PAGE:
The activists decide to bring attention to the issue by holding a non-violent demonstration in Selma, Alabama. As the protesters kneel down before Sheriff Jim Clark, a police officer strikes an elderly man who has difficulty kneeling. When two protesters intervene to protect the man, the police respond with a vicious attack. The protesters flee, but the policemen are unrelenting in their pursuit. One young man helps his family escape into a restaurant, where they pretend to be eating. The policemen track them down and shoot the young man in cold blood. Spurred on by this tragedy, the community rallies together. They organize a non-violent march from Selma.

When the peaceful marchers reach the end of a bridge, Sheriff Jim Clark is waiting for them. He sics his armed state troopers on the marchers. The nation watches, horrified, as the marchers are savagely beaten as white citizens cheer. Martian Luther King sends out a call to his fellow clergy to stand with him as they march again. Moved by the inhumanity, they come to show their support. It is inspiring to see black and white people from all religions joining arms and standing together.

The reason I wanted to include the excerpt from his Montgomery speech is that it still rings true today. Martin Luther King educates the nation on how after the emancipation, the Southern aristocracy was afraid of the freed slaves organizing with the poor whites for better working conditions, so they passed the Jim Crow segregation laws to separate them. The inherent message was no matter how low the white man was, the blacks were lower. (Not unlike how our current politicians use undocumented immigrants as scapegoats, blaming them for causing the recession by taking the poor man's jobs.)

Witnessing the inhumane treatment of the blacks at the march in Selma created more understanding of the plight of African Americans - which allowed President Lyndon Johnson to finally pass the Voting Rights Act in 1965. I hope witnessing these events will remind us of the difficult battle that was waged to achieve these rights, so we won't allow them to be taken away.

Movie blessings! Reel Inspiration dot blogspot dot com

I will be writing about Director Ava DuVernay in an upcoming Reel Inspiration post on "Women Directors."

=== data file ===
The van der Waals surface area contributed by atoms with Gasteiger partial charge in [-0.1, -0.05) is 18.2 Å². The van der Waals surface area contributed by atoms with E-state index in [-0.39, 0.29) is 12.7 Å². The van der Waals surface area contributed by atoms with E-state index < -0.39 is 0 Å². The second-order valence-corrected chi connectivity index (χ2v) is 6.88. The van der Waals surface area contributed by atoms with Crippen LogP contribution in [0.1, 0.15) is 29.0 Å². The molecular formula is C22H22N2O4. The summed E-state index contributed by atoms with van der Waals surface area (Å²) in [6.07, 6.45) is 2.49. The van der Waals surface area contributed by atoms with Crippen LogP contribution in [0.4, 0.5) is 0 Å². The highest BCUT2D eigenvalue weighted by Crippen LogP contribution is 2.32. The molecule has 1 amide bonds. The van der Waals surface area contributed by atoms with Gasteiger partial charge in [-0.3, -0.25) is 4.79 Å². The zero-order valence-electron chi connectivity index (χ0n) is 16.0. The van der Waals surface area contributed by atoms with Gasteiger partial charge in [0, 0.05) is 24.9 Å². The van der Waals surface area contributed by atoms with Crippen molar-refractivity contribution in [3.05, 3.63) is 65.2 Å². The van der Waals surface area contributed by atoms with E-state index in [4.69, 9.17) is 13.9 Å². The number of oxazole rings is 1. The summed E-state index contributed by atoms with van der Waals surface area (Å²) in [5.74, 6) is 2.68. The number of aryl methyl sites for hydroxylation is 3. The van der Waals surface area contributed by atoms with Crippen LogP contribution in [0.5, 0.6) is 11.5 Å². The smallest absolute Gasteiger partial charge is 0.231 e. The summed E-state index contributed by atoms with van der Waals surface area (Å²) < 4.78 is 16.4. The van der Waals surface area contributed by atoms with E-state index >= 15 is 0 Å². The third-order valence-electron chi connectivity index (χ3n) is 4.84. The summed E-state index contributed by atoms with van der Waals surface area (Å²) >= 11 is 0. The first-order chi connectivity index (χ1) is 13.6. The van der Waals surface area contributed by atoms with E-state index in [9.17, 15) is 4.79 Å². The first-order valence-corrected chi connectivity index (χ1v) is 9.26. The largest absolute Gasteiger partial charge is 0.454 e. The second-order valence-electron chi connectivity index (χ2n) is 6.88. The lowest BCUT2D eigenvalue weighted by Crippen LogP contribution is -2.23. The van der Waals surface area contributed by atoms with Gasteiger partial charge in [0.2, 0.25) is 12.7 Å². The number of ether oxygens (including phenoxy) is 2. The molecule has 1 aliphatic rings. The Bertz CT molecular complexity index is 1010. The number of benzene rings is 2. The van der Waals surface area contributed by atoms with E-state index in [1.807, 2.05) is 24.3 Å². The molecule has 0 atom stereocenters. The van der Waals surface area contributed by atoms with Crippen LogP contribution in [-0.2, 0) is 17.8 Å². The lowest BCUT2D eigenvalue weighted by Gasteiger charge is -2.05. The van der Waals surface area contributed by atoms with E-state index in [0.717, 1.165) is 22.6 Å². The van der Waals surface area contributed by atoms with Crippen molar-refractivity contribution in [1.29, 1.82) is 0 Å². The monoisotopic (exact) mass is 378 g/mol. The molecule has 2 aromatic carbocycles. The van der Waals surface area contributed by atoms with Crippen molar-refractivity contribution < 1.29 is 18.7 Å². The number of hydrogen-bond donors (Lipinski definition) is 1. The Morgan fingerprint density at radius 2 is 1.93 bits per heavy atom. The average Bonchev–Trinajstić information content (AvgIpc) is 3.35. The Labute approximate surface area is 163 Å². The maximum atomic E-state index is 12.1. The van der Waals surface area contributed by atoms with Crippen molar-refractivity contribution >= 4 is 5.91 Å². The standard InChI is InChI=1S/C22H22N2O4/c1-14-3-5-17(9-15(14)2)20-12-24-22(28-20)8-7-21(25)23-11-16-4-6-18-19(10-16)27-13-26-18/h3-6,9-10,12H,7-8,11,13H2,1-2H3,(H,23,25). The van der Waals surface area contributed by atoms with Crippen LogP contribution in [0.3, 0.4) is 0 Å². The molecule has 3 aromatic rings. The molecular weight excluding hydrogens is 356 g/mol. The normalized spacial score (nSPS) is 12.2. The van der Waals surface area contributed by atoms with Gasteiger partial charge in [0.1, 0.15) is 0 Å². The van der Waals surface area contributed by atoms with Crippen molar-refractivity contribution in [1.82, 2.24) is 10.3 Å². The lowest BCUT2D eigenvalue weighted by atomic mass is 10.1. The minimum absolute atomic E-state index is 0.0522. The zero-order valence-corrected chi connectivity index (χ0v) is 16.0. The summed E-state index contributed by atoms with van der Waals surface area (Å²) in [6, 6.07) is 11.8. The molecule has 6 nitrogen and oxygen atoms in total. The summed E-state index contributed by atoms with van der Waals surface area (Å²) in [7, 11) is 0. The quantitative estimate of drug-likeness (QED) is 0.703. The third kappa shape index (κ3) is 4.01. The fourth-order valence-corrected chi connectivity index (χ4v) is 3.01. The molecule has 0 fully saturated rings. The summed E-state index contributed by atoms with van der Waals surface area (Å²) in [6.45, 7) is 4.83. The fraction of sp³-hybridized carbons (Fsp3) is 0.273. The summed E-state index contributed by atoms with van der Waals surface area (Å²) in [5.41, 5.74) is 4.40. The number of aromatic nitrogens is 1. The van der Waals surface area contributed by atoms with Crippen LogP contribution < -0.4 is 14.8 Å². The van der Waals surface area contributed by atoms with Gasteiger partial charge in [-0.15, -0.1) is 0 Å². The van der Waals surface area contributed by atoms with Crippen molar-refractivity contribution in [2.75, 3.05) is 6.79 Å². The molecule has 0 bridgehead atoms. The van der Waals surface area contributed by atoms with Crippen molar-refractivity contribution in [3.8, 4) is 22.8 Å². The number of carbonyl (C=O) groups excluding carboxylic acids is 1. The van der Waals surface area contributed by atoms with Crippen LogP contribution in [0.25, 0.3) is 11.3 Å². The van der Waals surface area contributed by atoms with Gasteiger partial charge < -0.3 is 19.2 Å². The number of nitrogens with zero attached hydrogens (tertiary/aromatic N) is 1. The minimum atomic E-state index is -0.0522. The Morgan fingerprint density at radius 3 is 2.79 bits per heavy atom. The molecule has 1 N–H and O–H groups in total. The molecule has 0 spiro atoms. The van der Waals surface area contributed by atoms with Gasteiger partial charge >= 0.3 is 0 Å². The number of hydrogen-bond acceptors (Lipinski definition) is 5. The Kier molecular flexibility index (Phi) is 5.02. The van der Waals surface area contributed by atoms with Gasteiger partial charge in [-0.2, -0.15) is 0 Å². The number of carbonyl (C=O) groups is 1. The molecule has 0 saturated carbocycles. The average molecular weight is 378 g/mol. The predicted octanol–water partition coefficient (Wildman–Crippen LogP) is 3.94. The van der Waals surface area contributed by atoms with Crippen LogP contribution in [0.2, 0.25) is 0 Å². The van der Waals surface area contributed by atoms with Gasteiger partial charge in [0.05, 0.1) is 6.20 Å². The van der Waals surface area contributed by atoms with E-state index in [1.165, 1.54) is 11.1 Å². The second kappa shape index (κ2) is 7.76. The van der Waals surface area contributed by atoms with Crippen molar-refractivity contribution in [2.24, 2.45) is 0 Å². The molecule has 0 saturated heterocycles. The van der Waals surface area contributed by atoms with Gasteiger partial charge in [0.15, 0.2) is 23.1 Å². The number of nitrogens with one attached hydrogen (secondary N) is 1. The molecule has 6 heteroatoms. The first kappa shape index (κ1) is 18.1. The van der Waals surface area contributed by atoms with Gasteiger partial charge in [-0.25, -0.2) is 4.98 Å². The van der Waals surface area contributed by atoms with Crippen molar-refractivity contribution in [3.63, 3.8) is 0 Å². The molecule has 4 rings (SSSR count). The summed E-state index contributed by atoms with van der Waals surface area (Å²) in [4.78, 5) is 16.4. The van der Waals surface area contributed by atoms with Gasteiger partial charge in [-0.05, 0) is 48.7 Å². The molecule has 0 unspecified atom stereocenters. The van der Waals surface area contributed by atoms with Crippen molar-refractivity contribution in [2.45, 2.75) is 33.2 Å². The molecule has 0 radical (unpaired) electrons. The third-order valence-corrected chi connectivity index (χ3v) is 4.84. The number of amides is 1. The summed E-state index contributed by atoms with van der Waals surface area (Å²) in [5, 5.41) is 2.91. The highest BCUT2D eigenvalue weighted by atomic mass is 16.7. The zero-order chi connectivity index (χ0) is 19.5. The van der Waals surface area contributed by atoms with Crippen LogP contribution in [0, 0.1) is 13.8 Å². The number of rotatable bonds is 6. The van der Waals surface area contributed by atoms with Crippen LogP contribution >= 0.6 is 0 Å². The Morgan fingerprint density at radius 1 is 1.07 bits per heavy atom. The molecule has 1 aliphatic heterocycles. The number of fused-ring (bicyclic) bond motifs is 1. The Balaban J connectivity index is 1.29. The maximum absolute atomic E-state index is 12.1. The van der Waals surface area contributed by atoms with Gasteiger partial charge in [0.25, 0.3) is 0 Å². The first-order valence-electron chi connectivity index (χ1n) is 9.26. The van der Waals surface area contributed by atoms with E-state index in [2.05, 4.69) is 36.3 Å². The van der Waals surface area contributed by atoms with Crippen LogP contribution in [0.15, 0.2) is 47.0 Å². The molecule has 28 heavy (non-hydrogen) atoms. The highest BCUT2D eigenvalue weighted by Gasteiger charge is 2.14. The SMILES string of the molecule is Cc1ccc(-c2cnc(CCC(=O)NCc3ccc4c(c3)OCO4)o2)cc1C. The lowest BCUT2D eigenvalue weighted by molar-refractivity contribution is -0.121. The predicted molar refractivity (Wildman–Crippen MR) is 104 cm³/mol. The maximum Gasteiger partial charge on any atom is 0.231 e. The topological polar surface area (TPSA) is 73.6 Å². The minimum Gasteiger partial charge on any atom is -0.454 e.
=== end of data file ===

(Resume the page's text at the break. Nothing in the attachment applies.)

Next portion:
A good MLK biopic that could have been great.6/10
Selma tells the story of Martin Luther King as he organizes the infamous marches during the height of the civil rights movement. To be fair, Selma is a good film. It isn't a great film, but it is good. David Oyelowo gives a great performance as MLK despite feeling like a bit of a miscast but it isn't enough to sustain interest in his character, which is shameful considering the great and brilliant man that he is portraying. All in all, Oyelowo doesn't pack the punch that we all want to see out of a MLK based film. At 122 minutes, this film wallows in cheap drama surrounded by some serious heavyweight performances, it creates an uneven balance between what is great and what is mediocre. Actor Tim Roth does great work here in portraying the ruthless and racist George Wallace. Roth delivers an evil performance that will turn your stomach with every syllable that spews out of his mouth. Roth does a great, outstanding job in making you hate him and I definitely give him high praise in this film. Another stand out performance is Carmen Ejogo, who portrays Coretta Scott King with such honesty and velocity that she's hard to ignore. Ejogo's performance is one that I continuously am thinking about even as I'm writing this. The supporting cast is huge in this film, featuring Tom Wilkinson, Cuba Gooding Jr, Giovanni Ribisi, Common and Oprah Winfrey. But just because the star power is here, doesn't mean they're all good. Honestly, the supporting cast outside of Tim Roth and Common are mediocre at best. Oprah Winfrey delivers a performance that we've seen multiple times over the course of her acting career. It is nothing new, especially because it feels she is just rehashing the same performance from last year's The Butler or from the much superior The Color Purple. Winfrey serves as more of a distraction than anything else. Common is awesome in this film in a small but crucial role to what Oyelowo's King wants to achieve. Common proved before that he can act, but here, he proves that he isn't just another rapper turned actor, he really delivers force to this film with blunt and swift justice. The screenplay here is Selma's downfall. Written by first time screenwriter, Paul Webb, it really feels like Webb's first rodeo, making classic first time mistakes between cheesy dialog and long drawn out scenes that, in retrospect, serve little purpose to the film as a whole. Despite these issues with the screenplay, it was in the most capable hands possible for this film...Ava DuVernay. While there are major pacing issues with the film, DuVernay directs this with a determined efficiency that oozes out of every second of the film. While this can't save Selma from falling casualty to a lot of cliche scenes and cheesy dialog, she does make up for all of what's wrong with the film with a handful of great performances and awesome cinematography. Overall, Selma is nowhere near the Oscar contender that I wanted it to be nor is it the biopic that a man as great as Martin Luther King, Jr deserves but Selma is a decent film that reminds me more of Spike Lee's "Malcolm X" or Lee Daniels' "The Butler" rather than last year's instant classic "12 Years a Slave". It's a good movie, nothing more, nothing less.